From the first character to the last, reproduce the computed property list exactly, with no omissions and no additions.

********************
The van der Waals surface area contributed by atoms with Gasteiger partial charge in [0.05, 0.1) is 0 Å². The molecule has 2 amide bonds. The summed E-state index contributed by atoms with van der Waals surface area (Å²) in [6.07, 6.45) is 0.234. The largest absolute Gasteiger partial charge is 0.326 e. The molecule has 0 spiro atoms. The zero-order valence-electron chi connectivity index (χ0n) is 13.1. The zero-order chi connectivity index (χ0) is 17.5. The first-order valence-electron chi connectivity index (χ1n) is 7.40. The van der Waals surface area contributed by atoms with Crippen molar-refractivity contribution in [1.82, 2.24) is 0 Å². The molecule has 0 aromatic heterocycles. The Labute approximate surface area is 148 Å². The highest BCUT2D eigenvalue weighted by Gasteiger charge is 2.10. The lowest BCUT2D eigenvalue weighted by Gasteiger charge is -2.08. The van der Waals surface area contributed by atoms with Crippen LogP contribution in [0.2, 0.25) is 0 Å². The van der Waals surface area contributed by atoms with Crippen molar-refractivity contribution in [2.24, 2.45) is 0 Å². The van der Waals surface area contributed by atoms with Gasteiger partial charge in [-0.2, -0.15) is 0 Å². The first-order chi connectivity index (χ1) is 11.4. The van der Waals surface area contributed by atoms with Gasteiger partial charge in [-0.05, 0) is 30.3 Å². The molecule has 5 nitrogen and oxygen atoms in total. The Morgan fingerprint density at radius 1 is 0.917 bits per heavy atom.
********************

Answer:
The van der Waals surface area contributed by atoms with Gasteiger partial charge in [0.05, 0.1) is 0 Å². The molecule has 2 amide bonds. The summed E-state index contributed by atoms with van der Waals surface area (Å²) in [6.07, 6.45) is 0.234. The largest absolute Gasteiger partial charge is 0.326 e. The molecule has 0 spiro atoms. The zero-order valence-electron chi connectivity index (χ0n) is 13.1. The zero-order chi connectivity index (χ0) is 17.5. The first-order valence-electron chi connectivity index (χ1n) is 7.40. The van der Waals surface area contributed by atoms with Crippen molar-refractivity contribution in [1.82, 2.24) is 0 Å². The molecule has 0 aromatic heterocycles. The Labute approximate surface area is 148 Å². The highest BCUT2D eigenvalue weighted by Gasteiger charge is 2.10. The lowest BCUT2D eigenvalue weighted by Gasteiger charge is -2.08. The van der Waals surface area contributed by atoms with Crippen LogP contribution in [0.2, 0.25) is 0 Å². The van der Waals surface area contributed by atoms with Crippen molar-refractivity contribution in [2.24, 2.45) is 0 Å². The van der Waals surface area contributed by atoms with Gasteiger partial charge in [-0.2, -0.15) is 0 Å². The first-order chi connectivity index (χ1) is 11.4. The van der Waals surface area contributed by atoms with Gasteiger partial charge in [-0.05, 0) is 30.3 Å². The molecule has 5 nitrogen and oxygen atoms in total. The Morgan fingerprint density at radius 1 is 0.917 bits per heavy atom.